Not all devices use bipolar ionization; the packaging or advertising materials will usually specify if this technology is used.
Do-it-Yourself Air Cleaners
DIY air cleaners are used indoors and can be built from box fans and square furnace or HVAC filters. They can be used when air quality is low and other options for filtration are unavailable. Questions have been raised about whether DIY air cleaners can be efficient in lowering virus-spreading particles in indoor settings. They may offer some assistance in lower levels of indoor air pollutants and viruses, but there is limited research available.
It is important to note that the EPA doesn’t suggest routinely using DIY air cleaners or using them as alternatives to commercially obtainable air cleaners.
The effectiveness of DIY air cleaners will vary and can’t be assessed reliably without the use of special tools. However, the performance of commercial products has been heavily tested.
Tips For Using a DIY Air Cleaner
- Use government, university, state, or other expert guidelines for constructing the device. There are several DIY designs, but very few tests have been performed to test their effectiveness.
- Design and cost considerations:
- Using one filter can cost less upfront than using multiple.
- Designs that use multiple filters can be difficult to construct, bulkier, and harder to move around.
- Designs with multiple filters may be more difficult to take apart to change the filters.
- Use a box fan that was made after 2012 with an ETL (Intertek) or UL (Underwriters Laboratory) logo. These newer fans have certified safety elements to lower the possibility of overheating. The EPA doesn’t suggest using box fans made before 2012. If they are used, don’t leave them unattended or use them while sleeping.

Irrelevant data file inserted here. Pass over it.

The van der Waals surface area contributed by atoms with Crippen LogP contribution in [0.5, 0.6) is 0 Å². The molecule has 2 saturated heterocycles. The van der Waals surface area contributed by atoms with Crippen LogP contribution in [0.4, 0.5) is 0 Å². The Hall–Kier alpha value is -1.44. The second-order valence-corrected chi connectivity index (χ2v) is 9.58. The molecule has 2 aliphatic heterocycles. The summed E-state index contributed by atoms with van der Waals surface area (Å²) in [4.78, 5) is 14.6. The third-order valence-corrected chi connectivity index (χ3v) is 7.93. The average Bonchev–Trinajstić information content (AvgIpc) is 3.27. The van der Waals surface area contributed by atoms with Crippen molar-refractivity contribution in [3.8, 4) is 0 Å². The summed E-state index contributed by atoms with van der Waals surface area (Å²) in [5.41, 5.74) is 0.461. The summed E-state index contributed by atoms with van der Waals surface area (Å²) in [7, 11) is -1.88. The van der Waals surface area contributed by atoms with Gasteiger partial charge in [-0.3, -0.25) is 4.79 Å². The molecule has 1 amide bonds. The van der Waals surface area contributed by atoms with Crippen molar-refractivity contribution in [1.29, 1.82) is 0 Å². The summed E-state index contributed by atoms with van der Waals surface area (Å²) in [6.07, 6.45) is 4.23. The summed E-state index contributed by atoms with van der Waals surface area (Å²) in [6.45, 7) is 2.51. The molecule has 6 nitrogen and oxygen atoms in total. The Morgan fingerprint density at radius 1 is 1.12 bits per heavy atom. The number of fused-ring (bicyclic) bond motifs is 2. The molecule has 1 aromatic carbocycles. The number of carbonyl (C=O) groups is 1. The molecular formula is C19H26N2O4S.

- Think about using it the whole time a place is occupied. They will be more likely to remove particles the longer they run.
- For better filtration, select a high-efficiency filter (MERV 13 at least). Make sure the arrows match the direction of airflow and create an adequate seal between the filter and the fan.
- Replace the filters regularly. More articles will be removed from the air with higher fan speeds and longer usage. But these, and higher amounts of air pollutants will make the filter get dirty quicker. When the filter looks dirty, replace it.
- Wear a respirator (N-95 or similar), gloves, and goggles for protection while changing filters. Gently take out the filters- outside if possible. To reduce releasing any collected dust, don’t shake the filters. Discard the filters, carefully, in waste bags.
DIY Air Cleaner Improvements:
- Cover the edges on the front side of the fan, so air flows through only the center of the fan by the blades. You can make the cover using duct tape, cardboard, or wood.
- Use a filter that’s at least 2” thick. Thinker filters are typically more expensive but don’t have to be replaced as often.
- Increase how many filters are used. Some can have up to five filters.
- Enhance the seal where the filters attach to each other or the fan. For example, use duct tape instead of clamps or ties to seal edges.
Air filtration alone is not enough to protect you from COVID-19, but when used properly, HVAC filters and air cleaners can help lower the number of airborne contaminants indoors.